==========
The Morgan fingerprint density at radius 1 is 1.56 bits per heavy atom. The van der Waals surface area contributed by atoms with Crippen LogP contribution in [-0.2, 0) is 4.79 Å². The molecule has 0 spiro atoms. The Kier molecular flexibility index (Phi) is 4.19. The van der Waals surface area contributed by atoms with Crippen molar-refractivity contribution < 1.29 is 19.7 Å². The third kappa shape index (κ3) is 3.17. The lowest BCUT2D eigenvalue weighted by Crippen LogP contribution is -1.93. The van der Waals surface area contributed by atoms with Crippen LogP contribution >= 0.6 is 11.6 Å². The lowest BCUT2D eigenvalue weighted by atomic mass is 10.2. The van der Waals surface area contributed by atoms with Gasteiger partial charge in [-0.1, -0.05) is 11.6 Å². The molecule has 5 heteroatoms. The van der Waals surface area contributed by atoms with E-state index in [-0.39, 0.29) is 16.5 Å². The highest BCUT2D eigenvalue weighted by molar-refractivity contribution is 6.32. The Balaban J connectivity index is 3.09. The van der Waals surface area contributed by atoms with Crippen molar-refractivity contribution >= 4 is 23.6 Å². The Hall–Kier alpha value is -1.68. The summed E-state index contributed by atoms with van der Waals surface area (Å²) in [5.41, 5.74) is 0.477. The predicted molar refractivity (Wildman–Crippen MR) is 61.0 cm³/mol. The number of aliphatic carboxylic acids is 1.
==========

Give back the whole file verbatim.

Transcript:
The Morgan fingerprint density at radius 1 is 1.56 bits per heavy atom. The van der Waals surface area contributed by atoms with Crippen LogP contribution in [-0.2, 0) is 4.79 Å². The molecule has 0 spiro atoms. The Kier molecular flexibility index (Phi) is 4.19. The van der Waals surface area contributed by atoms with Crippen molar-refractivity contribution < 1.29 is 19.7 Å². The third kappa shape index (κ3) is 3.17. The lowest BCUT2D eigenvalue weighted by Crippen LogP contribution is -1.93. The van der Waals surface area contributed by atoms with Crippen LogP contribution >= 0.6 is 11.6 Å². The lowest BCUT2D eigenvalue weighted by atomic mass is 10.2. The van der Waals surface area contributed by atoms with Gasteiger partial charge in [-0.1, -0.05) is 11.6 Å². The molecule has 5 heteroatoms. The van der Waals surface area contributed by atoms with E-state index in [-0.39, 0.29) is 16.5 Å². The highest BCUT2D eigenvalue weighted by molar-refractivity contribution is 6.32. The Balaban J connectivity index is 3.09. The van der Waals surface area contributed by atoms with Crippen molar-refractivity contribution >= 4 is 23.6 Å². The Hall–Kier alpha value is -1.68. The summed E-state index contributed by atoms with van der Waals surface area (Å²) in [5.41, 5.74) is 0.477. The predicted molar refractivity (Wildman–Crippen MR) is 61.0 cm³/mol. The number of aliphatic carboxylic acids is 1.